Posted by: cassymuronaka | February 6, 2010

A political ad so bad it’s good

Carly Fiorina’s opponent in the race for the Republican nomination for the U.S. Senate seat in California is so pleased with the sheer awfulness of an attack ad directed at him that he has already raised money by incorporating the video ad into his own campaign.

Former congressman Tom Campbell, the subject of the viral sensation known as “Demon Sheep,” said yesterday on Patt Morrison’s KPCC’s (FM 89.3) afternoon talk show that the criticism in the negative political ad is “so over the top, that it actually helps me.” Campbell explained that after he “sent it out myself,” he “had the greatest day of contributions online” that he has had in his campaign thus far.

Both Fiorina and Campbell wish to unseat Barbara Boxer, a Democrat, this year. Fiorina, whose primary claim to fame is being fired as Hewlett Packard’s CEO, began her campaign last fall with a whimper, by admitting that she rarely voted in California elections and had never served in any form of public office.

Hoping to increase her visibility, she has unleashed a flock of gentle barnyard creatures who apparently are supposed to represent “the men we admire, we aspire to be,” according to the narrator of the video.

Sheep. Carly thinks we elect sheep. Well, she isn’t far off the mark right now, but that’s blog entry for another day.

As if using substituting sheep for Senate leaders, or California voters, weren’t bad enough, the sheep are stalked in Fiorina’s video by a man crawling around on all fours, with red glowing eyes and dressed up in sheepwear. This is supposed to be Tom Campbell, the man who claims to be a fiscal conservative, but isn’t. At least, that’s how Fiorina is playing it.

The video has received half a million hits already on YouTube, no doubt far more than will be voting in the primaries or final election.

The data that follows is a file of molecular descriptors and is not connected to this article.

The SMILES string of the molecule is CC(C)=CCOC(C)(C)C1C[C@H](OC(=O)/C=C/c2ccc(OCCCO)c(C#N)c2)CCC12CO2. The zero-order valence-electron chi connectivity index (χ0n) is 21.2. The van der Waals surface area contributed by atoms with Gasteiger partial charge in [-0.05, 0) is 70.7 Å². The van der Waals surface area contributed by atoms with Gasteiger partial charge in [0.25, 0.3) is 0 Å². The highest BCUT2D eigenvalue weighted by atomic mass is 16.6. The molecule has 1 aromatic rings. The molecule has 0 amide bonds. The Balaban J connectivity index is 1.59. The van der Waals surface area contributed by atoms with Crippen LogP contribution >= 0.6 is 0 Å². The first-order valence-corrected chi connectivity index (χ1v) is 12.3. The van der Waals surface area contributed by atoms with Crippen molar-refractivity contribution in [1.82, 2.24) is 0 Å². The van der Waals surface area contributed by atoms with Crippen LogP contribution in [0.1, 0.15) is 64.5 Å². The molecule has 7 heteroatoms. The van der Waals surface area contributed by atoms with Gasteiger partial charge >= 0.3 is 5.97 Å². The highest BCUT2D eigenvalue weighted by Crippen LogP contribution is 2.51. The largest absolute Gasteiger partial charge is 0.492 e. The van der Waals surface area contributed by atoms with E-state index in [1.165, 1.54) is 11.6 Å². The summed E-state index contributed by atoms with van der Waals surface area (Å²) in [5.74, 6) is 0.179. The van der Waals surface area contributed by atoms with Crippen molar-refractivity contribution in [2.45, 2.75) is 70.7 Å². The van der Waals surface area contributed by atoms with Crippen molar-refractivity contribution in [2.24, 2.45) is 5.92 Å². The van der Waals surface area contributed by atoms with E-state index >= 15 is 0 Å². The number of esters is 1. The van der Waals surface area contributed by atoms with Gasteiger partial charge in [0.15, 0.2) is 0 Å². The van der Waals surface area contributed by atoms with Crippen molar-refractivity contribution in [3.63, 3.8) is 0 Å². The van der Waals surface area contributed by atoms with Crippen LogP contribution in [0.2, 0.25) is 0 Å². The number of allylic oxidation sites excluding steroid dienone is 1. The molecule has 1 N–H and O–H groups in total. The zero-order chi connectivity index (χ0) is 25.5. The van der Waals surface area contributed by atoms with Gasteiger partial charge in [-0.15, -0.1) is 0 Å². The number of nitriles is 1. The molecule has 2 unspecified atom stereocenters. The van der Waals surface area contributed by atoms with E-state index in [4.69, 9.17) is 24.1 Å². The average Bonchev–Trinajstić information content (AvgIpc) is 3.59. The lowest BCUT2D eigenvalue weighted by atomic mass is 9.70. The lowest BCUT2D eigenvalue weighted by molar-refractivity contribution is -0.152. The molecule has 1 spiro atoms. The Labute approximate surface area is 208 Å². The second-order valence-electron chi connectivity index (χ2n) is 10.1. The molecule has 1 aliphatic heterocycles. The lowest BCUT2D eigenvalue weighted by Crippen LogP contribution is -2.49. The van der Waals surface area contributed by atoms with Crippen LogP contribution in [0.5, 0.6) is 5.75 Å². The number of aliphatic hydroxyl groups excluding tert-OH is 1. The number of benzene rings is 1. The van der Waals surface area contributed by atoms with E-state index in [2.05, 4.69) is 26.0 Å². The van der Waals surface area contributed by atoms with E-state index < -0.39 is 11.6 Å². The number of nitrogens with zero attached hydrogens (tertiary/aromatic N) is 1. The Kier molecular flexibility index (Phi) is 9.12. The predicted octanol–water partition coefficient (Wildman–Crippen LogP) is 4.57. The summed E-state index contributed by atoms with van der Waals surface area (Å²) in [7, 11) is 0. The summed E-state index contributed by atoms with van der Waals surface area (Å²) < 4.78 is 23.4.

1. For anyone who thinks this is a crafty move, let me point out that Carly helped McCain lose. Here’s a post from September 2008 on the Wall Street Journal site —

    McCain campaign economic adviser Carly Fiorina offered a blunt assessment of John McCain’s running mate, Sarah Palin, when asked if she thought the Alaska governor was qualified to run a major company, such as Hewlett Packard, were Fiorina was once CEO.

    “No, I don’t,” Fiorina responded. “But you know what, that’s not what she’s running for.”

    Fiorina made the remarks today on St. Louis’s KTRS Radio to this question: “I want to ask you a question about experience, as somebody who has worked her way up from a secretary to run Hewlett Packard, does Sarah Palin–John McCain obviously thinks she has the experience to become president of the United States–do you think she has the experience to run a major company like Hewlett Packard?”

    Fiorina did, however, stress Palin’s executive experience compared to Democratic rival Barack Obama. “I find it quite stunning actually that the Barack Obama campaign is questioning Sarah Palin’s experience,” she said. “She has more executive experience than he does and she is the vice presidential nominee and he is the presidential nominee.”

    UPDATE: In a subsequent appearance on MSNBC, Fiorina was asked about her Palin remark. “I don’t think John McCain could run a major corporation. I don’t think Barack Obama could run a major corporation. I don’t think Joe Biden could,” she said, “But it is not the same as being the president or vice president of the United States. It is a fallacy to suggest that the country is like a company, so of course, to run a business, you have to have a lifetime of experience in business, but that’s not what Sarah Palin, John McCain, Barack Obama or Joe Biden are doing.”

    MY COMMENT — Keep in mind that all this went down in the midst of a severe financial crisis that convinced undecided voters that maybe McCain wasn’t up to the task. Here’s what the Obama campaign said at the time —

    “If John McCain’s top economic advisor doesn’t think he can run a corporation, how on Earth can he run the largest economy in the world in the midst of a financial crisis? Apparently even the people who run his campaign agree that the economy is an issue John McCain doesn’t understand as well as he should,” said Obama campaign spokesman Tommy Vietor.

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